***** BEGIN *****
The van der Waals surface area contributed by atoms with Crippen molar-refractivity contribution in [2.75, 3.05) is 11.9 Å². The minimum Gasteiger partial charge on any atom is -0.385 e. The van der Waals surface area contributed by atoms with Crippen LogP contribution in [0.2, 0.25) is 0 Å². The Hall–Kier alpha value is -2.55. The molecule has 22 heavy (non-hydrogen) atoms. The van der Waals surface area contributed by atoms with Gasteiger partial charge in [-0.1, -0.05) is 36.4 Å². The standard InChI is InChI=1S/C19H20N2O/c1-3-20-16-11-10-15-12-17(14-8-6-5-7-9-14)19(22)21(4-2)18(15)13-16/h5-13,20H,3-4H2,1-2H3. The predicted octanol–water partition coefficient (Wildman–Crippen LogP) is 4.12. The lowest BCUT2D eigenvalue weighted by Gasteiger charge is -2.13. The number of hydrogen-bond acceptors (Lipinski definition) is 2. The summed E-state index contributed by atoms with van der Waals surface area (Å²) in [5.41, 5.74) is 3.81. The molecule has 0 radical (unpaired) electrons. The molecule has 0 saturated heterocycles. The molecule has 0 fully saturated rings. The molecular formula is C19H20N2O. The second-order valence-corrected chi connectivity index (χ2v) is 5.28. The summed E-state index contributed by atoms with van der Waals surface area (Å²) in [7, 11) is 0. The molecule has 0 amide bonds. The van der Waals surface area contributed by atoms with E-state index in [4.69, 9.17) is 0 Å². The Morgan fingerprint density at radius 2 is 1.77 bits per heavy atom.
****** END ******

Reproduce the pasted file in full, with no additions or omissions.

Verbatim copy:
The van der Waals surface area contributed by atoms with Crippen molar-refractivity contribution in [2.75, 3.05) is 11.9 Å². The minimum Gasteiger partial charge on any atom is -0.385 e. The van der Waals surface area contributed by atoms with Crippen LogP contribution in [0.2, 0.25) is 0 Å². The Hall–Kier alpha value is -2.55. The molecule has 22 heavy (non-hydrogen) atoms. The van der Waals surface area contributed by atoms with Gasteiger partial charge in [-0.1, -0.05) is 36.4 Å². The standard InChI is InChI=1S/C19H20N2O/c1-3-20-16-11-10-15-12-17(14-8-6-5-7-9-14)19(22)21(4-2)18(15)13-16/h5-13,20H,3-4H2,1-2H3. The predicted octanol–water partition coefficient (Wildman–Crippen LogP) is 4.12. The lowest BCUT2D eigenvalue weighted by Gasteiger charge is -2.13. The number of hydrogen-bond acceptors (Lipinski definition) is 2. The summed E-state index contributed by atoms with van der Waals surface area (Å²) in [5.41, 5.74) is 3.81. The molecule has 0 radical (unpaired) electrons. The molecule has 0 saturated heterocycles. The molecule has 0 fully saturated rings. The molecular formula is C19H20N2O. The second-order valence-corrected chi connectivity index (χ2v) is 5.28. The summed E-state index contributed by atoms with van der Waals surface area (Å²) in [7, 11) is 0. The molecule has 0 amide bonds. The van der Waals surface area contributed by atoms with E-state index in [4.69, 9.17) is 0 Å². The Morgan fingerprint density at radius 2 is 1.77 bits per heavy atom.